From Mexico to Maryland By Julia Gaspar-Bates

Growing up in the small colonial town of Cotija, Michoacán, in central Mexico, Paulina Valencia Quiroz recounts a peaceful upbringing among “houses built 500-600 years ago and horses that would sometimes wander in the streets.” Valencia grew up in a large family of 11 children and was fortunate to have friends and neighbors who all lived really close. She said in an interview, “I never felt afraid of going out because I had connections with everyone who surrounded me and who would greet me.” Her parents were small business owners — her father owned the only fabric and crafts store in town and her mother, a clothing store. Valencia spent part of her childhood working for them, which reinforced her strong sense of community. Life in Cotija was full of festi-

“I always had a bad feeling about the U.S. Many of the people from my town came to the U.S. illegally, passing through the desert in northern Mexico, in religious camps for a year in so they had very rough stories. Tabasco, Valencia returned to ... They just worked and saved Cotija to resume work in her fa- their money to come back to ther’s store. In her spare time, she Mexico.” However, Valencia had a better began coursework with an online university and decided she want- experience. “It was very differed to learn English — a decision ent from my experience coming that changed the course of her to the U.S. ... Living here was so different for me because I came future. “I found a website where you can with my husband. I understand do a language exchange. I made a that if I lived by myself it would lot of friends there, including my be a rougher life.” Despite her more privileged husband, Andrew. We talked for 10 months via email and Skype, circumstances as an immigrant, COURTESY OF PAULINA VALENCIA QUIROZ and then he came to visit me in Valencia still experienced her Paulina Valencia Quiroz Cotija over my birthday in No- share of culture shock. “When I came to the U.S. I felt vember 2015. We decided to get that I didn’t have skills. I didn’t vals. Valencia recalls celebrating Cotija also attracted many for- married in January 2016.” many holidays throughout the eign visitors and religious pilAfter living for a year with her know how to connect with peoyear. grims. family in Cotija, the couple re- ple. I didn’t understand jokes. “In June there is a big festiv- “My parents welcomed a lot of turned to Maryland, where An- In Mexico, a lot of people say ity where the town paints wood foreigners to our house. I think drew grew up. Although this ‘Hi,’ and kiss the cheeks. When chips, and [people] walk through that it opened my mind and my was her first experience abroad, I tried to do that here a lot of Our need great schools g people schools would move backand and and it gre town making prayers and sing- curiosity to learn about different Our Valencia hadkids heardneed much about kids great felt strange. I had to re-adapt. I ing. The streets are decorated. cultures andgreat languages.” schools the U.S.and throughgreat stories of comOur kids need parks. In December, there is the cheese After doing a stint at univer- munity members who had immiCULTURAL continuedin on terrible page 6 festival where they sell mezcal.” sity in Sonora andThe volunteering grated mostly to Texas. The good news isnorth, that Hyattsville Middle School, which shap good news is that Hyattsville Middle School, which is inis terrible shape, w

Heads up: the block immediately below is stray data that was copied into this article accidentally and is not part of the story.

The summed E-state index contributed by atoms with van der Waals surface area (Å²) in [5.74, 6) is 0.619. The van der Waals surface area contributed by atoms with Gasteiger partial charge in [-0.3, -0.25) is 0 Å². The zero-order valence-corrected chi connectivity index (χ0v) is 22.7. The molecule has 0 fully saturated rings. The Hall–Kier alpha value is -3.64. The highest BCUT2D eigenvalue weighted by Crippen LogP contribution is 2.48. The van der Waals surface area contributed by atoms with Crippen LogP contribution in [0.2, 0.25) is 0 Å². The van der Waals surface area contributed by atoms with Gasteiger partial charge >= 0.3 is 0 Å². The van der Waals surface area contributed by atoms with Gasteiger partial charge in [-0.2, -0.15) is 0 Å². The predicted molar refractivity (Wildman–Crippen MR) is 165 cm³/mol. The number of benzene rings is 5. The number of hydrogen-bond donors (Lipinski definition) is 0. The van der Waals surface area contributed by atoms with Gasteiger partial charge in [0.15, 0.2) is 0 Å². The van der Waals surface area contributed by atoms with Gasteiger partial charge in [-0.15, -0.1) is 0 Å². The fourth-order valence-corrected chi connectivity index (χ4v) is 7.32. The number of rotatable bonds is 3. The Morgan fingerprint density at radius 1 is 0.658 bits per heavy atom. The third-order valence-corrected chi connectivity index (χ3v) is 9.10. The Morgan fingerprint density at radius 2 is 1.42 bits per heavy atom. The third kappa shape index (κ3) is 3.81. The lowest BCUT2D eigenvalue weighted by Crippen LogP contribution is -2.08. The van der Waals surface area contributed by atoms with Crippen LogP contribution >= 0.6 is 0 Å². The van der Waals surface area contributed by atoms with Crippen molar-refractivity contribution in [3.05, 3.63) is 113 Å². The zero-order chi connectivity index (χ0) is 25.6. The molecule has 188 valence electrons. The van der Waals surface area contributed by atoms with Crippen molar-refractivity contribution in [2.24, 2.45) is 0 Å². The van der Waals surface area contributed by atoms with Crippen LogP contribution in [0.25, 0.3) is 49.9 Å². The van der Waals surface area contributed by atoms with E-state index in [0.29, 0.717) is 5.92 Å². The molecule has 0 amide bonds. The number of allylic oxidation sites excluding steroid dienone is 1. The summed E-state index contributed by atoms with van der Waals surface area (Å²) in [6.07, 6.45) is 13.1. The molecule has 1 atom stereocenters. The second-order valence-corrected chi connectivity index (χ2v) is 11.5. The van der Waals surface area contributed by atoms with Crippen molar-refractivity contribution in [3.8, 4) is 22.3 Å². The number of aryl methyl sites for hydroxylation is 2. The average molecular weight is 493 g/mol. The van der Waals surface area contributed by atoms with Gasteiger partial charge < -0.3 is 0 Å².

replaced with a new building. Now, the bad news. To most people’s shoc replaced with a new building. Now, bad The good news is that Hyattsville Middle School, which is in terrible shape, willthe soon benews. To most people’s shock, a H council task force offered Magruder Park as a possible sitethe fornew the new sc council force offered Magruder Park as acity possible site for school replaced with a new building. Now, PAID theADVERTISEMENT bad news. Totask most people’s shock, a Hyattsville now a large part Magruder of Magruder Park maywiped be wiped out as soon as next yea a large part Park may council task force offered Magruder Park as anow possible site forofthe new school. If webe don’t act out as soon as next year! now a large part of Magruder Park may be wiped out as soon as next year!

Save Magruder Park!

Yes! Kids our community need to sacrifice toaget a sc Yes! Kids in in our community do do notnot need to sacrifice theirtheir parkpark to get school school lot on 43rd & Oglethorpe is available. Like other schools in county our co school lot on 43rd & Oglethorpe is available. Like other schools in our Yes! Kids in our community do not need to sacrifice their park to get a school. The current rebuilt onon its its current sitesite or outside of Hyattsville. rebuilt current or outside of Hyattsville. school lot on 43rd & Oglethorpe is available. Like other schools in our county, HMS can be pool, picnic areas, a forest and river, all about? rebuilt on its current site or outside of Hyattsville.

Our kids need great schools and great parks.

this and great parks. d greatWhat’s schools right here ourbe community. More than news is that Hyattsville Middle School, which is in terrible shape, willin soon The good The newsgood is that Hyattsville Middle School, which